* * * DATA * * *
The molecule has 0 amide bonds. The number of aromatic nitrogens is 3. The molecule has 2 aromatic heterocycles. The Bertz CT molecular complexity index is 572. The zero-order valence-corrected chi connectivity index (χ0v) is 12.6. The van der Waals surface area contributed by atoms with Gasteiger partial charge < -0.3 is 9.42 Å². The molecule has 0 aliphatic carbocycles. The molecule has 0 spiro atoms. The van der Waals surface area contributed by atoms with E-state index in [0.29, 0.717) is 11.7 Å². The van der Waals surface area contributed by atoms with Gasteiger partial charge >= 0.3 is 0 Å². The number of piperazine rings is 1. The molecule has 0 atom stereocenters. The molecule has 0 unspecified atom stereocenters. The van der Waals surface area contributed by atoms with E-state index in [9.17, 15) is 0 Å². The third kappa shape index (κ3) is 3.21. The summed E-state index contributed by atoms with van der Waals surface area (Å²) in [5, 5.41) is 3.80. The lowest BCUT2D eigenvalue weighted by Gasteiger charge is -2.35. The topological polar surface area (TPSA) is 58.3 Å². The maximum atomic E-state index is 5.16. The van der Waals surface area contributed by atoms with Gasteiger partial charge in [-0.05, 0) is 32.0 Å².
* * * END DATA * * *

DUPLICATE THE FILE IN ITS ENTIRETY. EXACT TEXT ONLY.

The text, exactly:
The molecule has 0 amide bonds. The number of aromatic nitrogens is 3. The molecule has 2 aromatic heterocycles. The Bertz CT molecular complexity index is 572. The zero-order valence-corrected chi connectivity index (χ0v) is 12.6. The van der Waals surface area contributed by atoms with Gasteiger partial charge < -0.3 is 9.42 Å². The molecule has 0 aliphatic carbocycles. The molecule has 0 spiro atoms. The van der Waals surface area contributed by atoms with E-state index in [0.29, 0.717) is 11.7 Å². The van der Waals surface area contributed by atoms with Gasteiger partial charge >= 0.3 is 0 Å². The number of piperazine rings is 1. The molecule has 0 atom stereocenters. The molecule has 0 unspecified atom stereocenters. The van der Waals surface area contributed by atoms with E-state index in [9.17, 15) is 0 Å². The third kappa shape index (κ3) is 3.21. The summed E-state index contributed by atoms with van der Waals surface area (Å²) in [5, 5.41) is 3.80. The lowest BCUT2D eigenvalue weighted by Gasteiger charge is -2.35. The topological polar surface area (TPSA) is 58.3 Å². The maximum atomic E-state index is 5.16. The van der Waals surface area contributed by atoms with Gasteiger partial charge in [-0.05, 0) is 32.0 Å².